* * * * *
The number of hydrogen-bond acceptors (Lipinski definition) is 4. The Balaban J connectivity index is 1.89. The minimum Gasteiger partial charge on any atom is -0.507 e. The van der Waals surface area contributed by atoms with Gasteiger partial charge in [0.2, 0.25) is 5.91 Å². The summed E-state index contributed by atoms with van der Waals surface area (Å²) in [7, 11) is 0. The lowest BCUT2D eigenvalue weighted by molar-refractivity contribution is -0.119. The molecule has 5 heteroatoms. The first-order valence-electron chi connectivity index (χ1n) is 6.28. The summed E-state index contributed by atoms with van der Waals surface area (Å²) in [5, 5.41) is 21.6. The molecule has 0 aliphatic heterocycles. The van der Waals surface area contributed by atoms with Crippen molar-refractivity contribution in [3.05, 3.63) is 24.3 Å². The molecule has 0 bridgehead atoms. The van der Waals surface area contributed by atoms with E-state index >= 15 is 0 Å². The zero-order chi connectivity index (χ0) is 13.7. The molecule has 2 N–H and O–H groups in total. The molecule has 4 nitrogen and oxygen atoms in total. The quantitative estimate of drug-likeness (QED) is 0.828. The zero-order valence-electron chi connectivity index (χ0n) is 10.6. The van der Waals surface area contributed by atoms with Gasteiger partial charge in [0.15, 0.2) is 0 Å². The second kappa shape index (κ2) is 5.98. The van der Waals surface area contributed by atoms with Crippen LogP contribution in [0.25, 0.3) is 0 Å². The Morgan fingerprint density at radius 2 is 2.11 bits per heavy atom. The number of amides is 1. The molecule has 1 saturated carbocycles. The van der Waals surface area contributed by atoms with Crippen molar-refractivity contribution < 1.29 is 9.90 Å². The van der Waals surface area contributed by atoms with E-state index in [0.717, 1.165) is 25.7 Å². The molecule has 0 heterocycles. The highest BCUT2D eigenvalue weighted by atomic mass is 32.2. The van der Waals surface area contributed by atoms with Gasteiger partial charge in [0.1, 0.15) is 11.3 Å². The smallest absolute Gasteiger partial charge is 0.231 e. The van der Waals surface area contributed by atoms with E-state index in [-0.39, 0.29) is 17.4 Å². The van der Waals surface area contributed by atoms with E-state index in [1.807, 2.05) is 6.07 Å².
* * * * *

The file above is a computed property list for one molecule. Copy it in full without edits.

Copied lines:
The number of hydrogen-bond acceptors (Lipinski definition) is 4. The Balaban J connectivity index is 1.89. The minimum Gasteiger partial charge on any atom is -0.507 e. The van der Waals surface area contributed by atoms with Gasteiger partial charge in [0.2, 0.25) is 5.91 Å². The summed E-state index contributed by atoms with van der Waals surface area (Å²) in [7, 11) is 0. The lowest BCUT2D eigenvalue weighted by molar-refractivity contribution is -0.119. The molecule has 5 heteroatoms. The first-order valence-electron chi connectivity index (χ1n) is 6.28. The summed E-state index contributed by atoms with van der Waals surface area (Å²) in [5, 5.41) is 21.6. The molecule has 0 aliphatic heterocycles. The van der Waals surface area contributed by atoms with Crippen molar-refractivity contribution in [3.05, 3.63) is 24.3 Å². The molecule has 0 bridgehead atoms. The van der Waals surface area contributed by atoms with E-state index >= 15 is 0 Å². The zero-order chi connectivity index (χ0) is 13.7. The molecule has 2 N–H and O–H groups in total. The molecule has 4 nitrogen and oxygen atoms in total. The quantitative estimate of drug-likeness (QED) is 0.828. The zero-order valence-electron chi connectivity index (χ0n) is 10.6. The van der Waals surface area contributed by atoms with Gasteiger partial charge in [0.15, 0.2) is 0 Å². The second kappa shape index (κ2) is 5.98. The van der Waals surface area contributed by atoms with Crippen LogP contribution in [0.25, 0.3) is 0 Å². The Morgan fingerprint density at radius 2 is 2.11 bits per heavy atom. The number of amides is 1. The molecule has 1 saturated carbocycles. The van der Waals surface area contributed by atoms with Crippen molar-refractivity contribution < 1.29 is 9.90 Å². The van der Waals surface area contributed by atoms with E-state index in [0.717, 1.165) is 25.7 Å². The molecule has 0 heterocycles. The highest BCUT2D eigenvalue weighted by atomic mass is 32.2. The van der Waals surface area contributed by atoms with Gasteiger partial charge in [0.1, 0.15) is 11.3 Å². The smallest absolute Gasteiger partial charge is 0.231 e. The van der Waals surface area contributed by atoms with E-state index in [-0.39, 0.29) is 17.4 Å². The van der Waals surface area contributed by atoms with E-state index in [1.807, 2.05) is 6.07 Å².